What instantly comes to mind when you see this image:
For some, it may be that the ugly duckling story springs to mind, or you think of UOW’s aggressive geese that won’t hesitate to steal your lunch. Basically there could be many interpretations , but there is one that is the true, deeper meaning of this complex image.
This is an example of what we call Semiotics. For those of you who don’t know, semiotics refers to the ‘study of signs and symbols and their use or interpretation’, which is what you have just involved in by reading into the image above.
This image is actually an artwork created by the indigenous artist Kevin Gilbert in 1989. I came across it hanging in a hallway when I was wandering like a lost sheep in a maze, only that maze was building 19 at UOW.
Kevin Gilbert was a Wiradjuri man who was passionate about Aboriginal culture and was actively involved in advocating indigenous rights. Gilbert designed this artwork titled ‘Colonising Species’, with the intentions of providing a racial commentary on the oppression of Aboriginal people.
Let’s delve into the deeper meaning of the artwork and understand what is being represented and what it means.
White swan: symbolises Europeans
Black swan: symbolises Aboriginal people
Red water in foreground: connotes the bloodshed of Aboriginal people
Composition and colour of background: signifies the Aboriginal flag
When you entangle these connotations and denotations together to form its meaning, you can interpret that it is a lack of Aboriginal sovereignty which is embedded into the message of this artwork, more specifically Gilbert is responding to the High Court’s rejection of ‘terra nullius’ in the 1992 Mabo case .
Despite Gilbert’s racial commentary on the oppression of Aboriginal people being central to the artwork’s meaning, many people may have interpreted the message differently in a semiotic sense.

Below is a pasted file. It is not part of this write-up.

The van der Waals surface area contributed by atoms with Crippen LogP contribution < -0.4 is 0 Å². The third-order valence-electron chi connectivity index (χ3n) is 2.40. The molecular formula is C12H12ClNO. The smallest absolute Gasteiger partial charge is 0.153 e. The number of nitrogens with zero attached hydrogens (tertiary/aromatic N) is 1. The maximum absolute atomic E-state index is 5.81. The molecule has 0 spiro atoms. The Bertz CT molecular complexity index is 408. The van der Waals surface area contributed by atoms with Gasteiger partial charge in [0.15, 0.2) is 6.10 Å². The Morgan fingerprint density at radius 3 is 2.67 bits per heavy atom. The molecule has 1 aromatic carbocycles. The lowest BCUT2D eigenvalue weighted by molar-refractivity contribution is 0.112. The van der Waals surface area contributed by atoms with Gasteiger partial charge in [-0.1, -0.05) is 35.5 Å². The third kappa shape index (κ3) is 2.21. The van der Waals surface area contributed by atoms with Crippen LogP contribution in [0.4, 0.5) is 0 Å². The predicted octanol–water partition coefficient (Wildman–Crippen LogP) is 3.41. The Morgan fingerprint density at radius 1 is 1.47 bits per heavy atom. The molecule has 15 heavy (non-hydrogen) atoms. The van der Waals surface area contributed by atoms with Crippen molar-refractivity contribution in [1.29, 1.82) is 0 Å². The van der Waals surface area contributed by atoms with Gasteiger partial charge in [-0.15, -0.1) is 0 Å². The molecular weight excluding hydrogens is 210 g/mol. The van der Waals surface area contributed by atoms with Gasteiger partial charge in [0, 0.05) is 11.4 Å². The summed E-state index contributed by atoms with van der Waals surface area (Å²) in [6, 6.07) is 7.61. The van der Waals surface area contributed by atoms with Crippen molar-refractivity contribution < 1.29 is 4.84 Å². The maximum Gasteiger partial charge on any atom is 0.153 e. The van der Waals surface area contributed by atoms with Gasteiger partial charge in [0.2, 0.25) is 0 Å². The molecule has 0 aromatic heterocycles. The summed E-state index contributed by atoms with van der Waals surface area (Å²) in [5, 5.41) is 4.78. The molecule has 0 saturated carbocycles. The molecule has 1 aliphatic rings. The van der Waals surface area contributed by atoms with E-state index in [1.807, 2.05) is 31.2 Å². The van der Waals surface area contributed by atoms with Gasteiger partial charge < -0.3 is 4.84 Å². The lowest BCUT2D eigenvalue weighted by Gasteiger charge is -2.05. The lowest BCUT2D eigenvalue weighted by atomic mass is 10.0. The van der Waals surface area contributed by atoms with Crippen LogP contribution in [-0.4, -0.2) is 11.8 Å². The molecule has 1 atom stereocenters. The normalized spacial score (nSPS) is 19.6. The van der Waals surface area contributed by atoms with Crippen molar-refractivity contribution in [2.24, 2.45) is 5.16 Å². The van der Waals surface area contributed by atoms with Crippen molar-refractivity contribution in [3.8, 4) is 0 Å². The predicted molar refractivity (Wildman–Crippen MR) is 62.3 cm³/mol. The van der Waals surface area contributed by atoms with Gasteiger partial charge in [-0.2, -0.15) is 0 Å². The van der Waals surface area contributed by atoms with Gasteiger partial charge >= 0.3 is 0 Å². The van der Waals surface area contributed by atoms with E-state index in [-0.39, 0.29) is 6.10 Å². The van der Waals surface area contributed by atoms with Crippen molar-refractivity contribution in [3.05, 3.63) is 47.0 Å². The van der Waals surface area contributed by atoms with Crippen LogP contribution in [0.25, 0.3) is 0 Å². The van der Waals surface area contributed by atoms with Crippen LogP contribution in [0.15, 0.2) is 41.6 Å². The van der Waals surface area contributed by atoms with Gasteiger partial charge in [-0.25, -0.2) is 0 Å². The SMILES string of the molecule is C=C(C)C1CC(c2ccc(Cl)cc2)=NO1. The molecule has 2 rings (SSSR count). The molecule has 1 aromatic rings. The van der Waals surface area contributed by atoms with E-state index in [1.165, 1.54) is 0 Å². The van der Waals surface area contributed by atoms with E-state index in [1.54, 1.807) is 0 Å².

So why do these different interpretations exist, and how does this occur?
Based on the communication model of ‘Encoding and Decoding’ that was established by the cultural theorist Stuart Hall in 1973, a ‘frame work of knowledge’ is required in order to allow viewers to understand the message that is being communicated.
This ‘framework’ refers to the need for the decoder of a message, being the viewer, to have the same ‘code’ as the encoder, who is the creator of a message.
If your confused, to break it down:
Also, by the phrase ‘code’ I am referring to an individual’s understanding that may be driven by their personal values, beliefs and experiences which articulates their ideological position. It is this ideology that then determines how an individual undergoes the process of interpretation and applies their own connotations to the meaning that they make of the message. Basically what I’m trying to say is that one image can have many interpretations to different people.
So did you have the same ‘code’ as the artist??
If you didn’t that’s okay, but hopefully you gained some new knowledge that you can apply to your ideologies in the future.
Feel free to comment below what your interpretation was.